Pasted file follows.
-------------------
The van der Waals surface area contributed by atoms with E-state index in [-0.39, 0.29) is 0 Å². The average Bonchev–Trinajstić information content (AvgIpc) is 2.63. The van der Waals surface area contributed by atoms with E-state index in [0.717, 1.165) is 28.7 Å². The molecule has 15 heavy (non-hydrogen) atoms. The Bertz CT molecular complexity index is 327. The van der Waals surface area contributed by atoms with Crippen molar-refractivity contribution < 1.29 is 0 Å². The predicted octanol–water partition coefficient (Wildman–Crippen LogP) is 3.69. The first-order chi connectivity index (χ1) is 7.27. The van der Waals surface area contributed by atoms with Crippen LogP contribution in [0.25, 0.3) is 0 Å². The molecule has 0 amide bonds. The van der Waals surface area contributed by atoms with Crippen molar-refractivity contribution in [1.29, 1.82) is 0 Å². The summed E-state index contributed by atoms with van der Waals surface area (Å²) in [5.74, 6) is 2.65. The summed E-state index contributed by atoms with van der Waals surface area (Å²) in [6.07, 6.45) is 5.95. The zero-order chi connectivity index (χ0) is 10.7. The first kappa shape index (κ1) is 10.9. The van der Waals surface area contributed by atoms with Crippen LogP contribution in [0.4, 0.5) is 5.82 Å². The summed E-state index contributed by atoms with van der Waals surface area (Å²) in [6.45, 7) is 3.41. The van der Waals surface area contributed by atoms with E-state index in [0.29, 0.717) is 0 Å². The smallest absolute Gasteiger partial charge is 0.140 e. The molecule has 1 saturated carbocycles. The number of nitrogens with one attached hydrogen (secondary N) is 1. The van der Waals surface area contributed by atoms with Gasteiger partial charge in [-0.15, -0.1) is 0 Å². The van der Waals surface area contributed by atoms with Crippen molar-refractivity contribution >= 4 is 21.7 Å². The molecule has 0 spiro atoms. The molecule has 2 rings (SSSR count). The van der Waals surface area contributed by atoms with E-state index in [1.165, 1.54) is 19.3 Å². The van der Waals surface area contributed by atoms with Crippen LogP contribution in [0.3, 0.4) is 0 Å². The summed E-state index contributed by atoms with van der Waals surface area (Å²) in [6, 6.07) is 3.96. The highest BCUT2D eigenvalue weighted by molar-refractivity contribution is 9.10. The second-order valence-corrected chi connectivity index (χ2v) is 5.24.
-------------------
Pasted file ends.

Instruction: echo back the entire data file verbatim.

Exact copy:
The van der Waals surface area contributed by atoms with E-state index in [-0.39, 0.29) is 0 Å². The average Bonchev–Trinajstić information content (AvgIpc) is 2.63. The van der Waals surface area contributed by atoms with E-state index in [0.717, 1.165) is 28.7 Å². The molecule has 15 heavy (non-hydrogen) atoms. The Bertz CT molecular complexity index is 327. The van der Waals surface area contributed by atoms with Crippen molar-refractivity contribution < 1.29 is 0 Å². The predicted octanol–water partition coefficient (Wildman–Crippen LogP) is 3.69. The first-order chi connectivity index (χ1) is 7.27. The van der Waals surface area contributed by atoms with Crippen LogP contribution in [0.25, 0.3) is 0 Å². The molecule has 0 amide bonds. The van der Waals surface area contributed by atoms with Crippen molar-refractivity contribution in [1.29, 1.82) is 0 Å². The summed E-state index contributed by atoms with van der Waals surface area (Å²) in [5.74, 6) is 2.65. The summed E-state index contributed by atoms with van der Waals surface area (Å²) in [6.07, 6.45) is 5.95. The zero-order chi connectivity index (χ0) is 10.7. The first kappa shape index (κ1) is 10.9. The van der Waals surface area contributed by atoms with Crippen LogP contribution in [0.4, 0.5) is 5.82 Å². The summed E-state index contributed by atoms with van der Waals surface area (Å²) in [6.45, 7) is 3.41. The van der Waals surface area contributed by atoms with E-state index in [0.29, 0.717) is 0 Å². The smallest absolute Gasteiger partial charge is 0.140 e. The molecule has 1 saturated carbocycles. The number of nitrogens with one attached hydrogen (secondary N) is 1. The van der Waals surface area contributed by atoms with Gasteiger partial charge in [-0.15, -0.1) is 0 Å². The van der Waals surface area contributed by atoms with Crippen molar-refractivity contribution >= 4 is 21.7 Å². The molecule has 0 spiro atoms. The molecule has 2 rings (SSSR count). The van der Waals surface area contributed by atoms with E-state index in [1.165, 1.54) is 19.3 Å². The van der Waals surface area contributed by atoms with Crippen LogP contribution in [0.3, 0.4) is 0 Å². The summed E-state index contributed by atoms with van der Waals surface area (Å²) in [6, 6.07) is 3.96. The highest BCUT2D eigenvalue weighted by molar-refractivity contribution is 9.10. The second-order valence-corrected chi connectivity index (χ2v) is 5.24.